The English Football Administration (FA) Financial Fair Play restrictions primarily focuses on clubs reaching the Break Even point put forth by the FA. The maximum permitted loss that a club is able to experience over a three-season period is £105m, which is significantly more lenient than what is put forth by UEFA (Thompson). The most likely reason for this is the understanding that the Barclays Premier League involves lower quality teams that do not have as much capital available on hand compared to the much larger teams hoping to be involved in the UEFA competitions. The clubs are also monitored by annual accounts; however, the FA also requires annual projections in order to gain a better estimate as to the potential financial increase or decrease. The FA also includes a similar list of sanctions but also includes the possibility of relegation into the lower divisions of English football.
It is clearly the hope that the Financial Fair Play regulations will have a positive impact on curbing the outrageous spending that has plagued even the most lucrative football clubs. One primary concern is the potential for managers and staff members to become involved in earnings management as a way to stay within the financial boundaries of the regulations put forth. The definition of earnings management is the use of accounting practices to develop financial recordings that are overly optimistic, when compared to the actual financial standing of a particular club. It is not a simple matter that new regulations are coming into effect and clubs are changing their habits. It takes time and some clubs may find it extremely difficult to fall in line with the new changes.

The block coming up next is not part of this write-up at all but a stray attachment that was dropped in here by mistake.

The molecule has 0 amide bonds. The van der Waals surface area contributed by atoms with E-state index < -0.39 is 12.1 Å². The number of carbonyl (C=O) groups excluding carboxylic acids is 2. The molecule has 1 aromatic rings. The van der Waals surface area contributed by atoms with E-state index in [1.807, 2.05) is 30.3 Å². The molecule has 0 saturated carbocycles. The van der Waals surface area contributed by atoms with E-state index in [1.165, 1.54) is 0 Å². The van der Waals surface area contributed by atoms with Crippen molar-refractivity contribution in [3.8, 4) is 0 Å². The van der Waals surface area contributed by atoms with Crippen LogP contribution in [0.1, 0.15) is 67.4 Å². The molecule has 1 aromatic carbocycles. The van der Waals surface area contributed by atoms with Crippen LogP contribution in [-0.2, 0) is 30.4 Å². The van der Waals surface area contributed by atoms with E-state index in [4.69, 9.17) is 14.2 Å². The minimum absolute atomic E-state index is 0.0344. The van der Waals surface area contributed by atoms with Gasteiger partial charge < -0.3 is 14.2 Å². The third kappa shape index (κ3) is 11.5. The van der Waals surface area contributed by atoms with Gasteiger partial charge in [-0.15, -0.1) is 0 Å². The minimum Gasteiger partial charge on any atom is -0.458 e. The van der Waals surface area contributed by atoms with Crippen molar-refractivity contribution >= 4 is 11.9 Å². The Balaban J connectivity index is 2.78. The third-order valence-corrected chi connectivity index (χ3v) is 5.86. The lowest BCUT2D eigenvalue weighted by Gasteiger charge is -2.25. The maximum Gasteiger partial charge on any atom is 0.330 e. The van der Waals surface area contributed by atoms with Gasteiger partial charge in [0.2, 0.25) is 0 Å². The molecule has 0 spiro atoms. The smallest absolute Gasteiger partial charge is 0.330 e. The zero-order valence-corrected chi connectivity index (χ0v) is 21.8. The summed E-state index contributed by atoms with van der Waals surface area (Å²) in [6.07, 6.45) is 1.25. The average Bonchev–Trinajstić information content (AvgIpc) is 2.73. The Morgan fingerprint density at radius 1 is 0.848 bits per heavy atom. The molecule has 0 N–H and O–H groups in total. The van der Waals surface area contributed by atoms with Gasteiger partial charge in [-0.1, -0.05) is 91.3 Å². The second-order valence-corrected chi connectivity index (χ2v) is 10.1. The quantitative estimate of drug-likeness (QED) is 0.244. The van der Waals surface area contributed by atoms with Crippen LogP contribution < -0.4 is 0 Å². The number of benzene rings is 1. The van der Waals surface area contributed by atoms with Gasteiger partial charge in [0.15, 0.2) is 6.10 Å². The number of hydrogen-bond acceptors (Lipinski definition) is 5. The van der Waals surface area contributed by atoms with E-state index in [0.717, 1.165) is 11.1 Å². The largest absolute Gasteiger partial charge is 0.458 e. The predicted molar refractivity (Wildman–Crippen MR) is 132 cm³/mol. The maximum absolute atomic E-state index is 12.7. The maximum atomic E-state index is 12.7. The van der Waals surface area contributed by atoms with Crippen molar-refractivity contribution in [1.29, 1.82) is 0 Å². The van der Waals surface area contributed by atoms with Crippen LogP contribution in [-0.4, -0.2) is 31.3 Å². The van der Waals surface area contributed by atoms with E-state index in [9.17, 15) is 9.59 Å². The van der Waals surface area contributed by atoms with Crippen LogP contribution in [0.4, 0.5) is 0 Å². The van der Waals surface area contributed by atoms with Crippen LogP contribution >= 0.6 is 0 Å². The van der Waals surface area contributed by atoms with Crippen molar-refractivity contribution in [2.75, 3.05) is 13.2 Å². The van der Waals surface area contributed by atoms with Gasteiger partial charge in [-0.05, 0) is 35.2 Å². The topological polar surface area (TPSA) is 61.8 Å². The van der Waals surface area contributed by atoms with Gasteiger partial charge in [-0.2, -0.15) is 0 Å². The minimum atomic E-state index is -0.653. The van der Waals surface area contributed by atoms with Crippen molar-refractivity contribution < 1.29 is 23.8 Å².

A study done by Marcus R. Brooks of the University of Texas at San Antonio delves into the potential effects that the new regulations may have on earnings management, which could affect the financial viability of clubs and potentially the leagues over the years to come. His findings from this study show that European football clubs that have larger payrolls, as well as clubs attempting to avoid violation of the rules set for by the Financial Fair Play regulation, are going to be more likely involved in some form of earnings management. He ultimately puts the recommendation out that financial regulations cannot be the only source of monitoring football clubs financial capabilities. Dr. Brooks stresses the need for fiscal policies and procedures to look out for those who have ownership of these football clubs. He also found that variables such as institutional ownership, auditing quality, based on whom a football club is audited by, and wages made up of player’s transfer contracts are significant factors determining whether clubs are more likely to become involved with earnings management. Although this study looks at the UEFA Financial Fair Play regulations rather than the English FA FFP regulations, a sound source of information can still be gained to apply to the Premier League as a whole.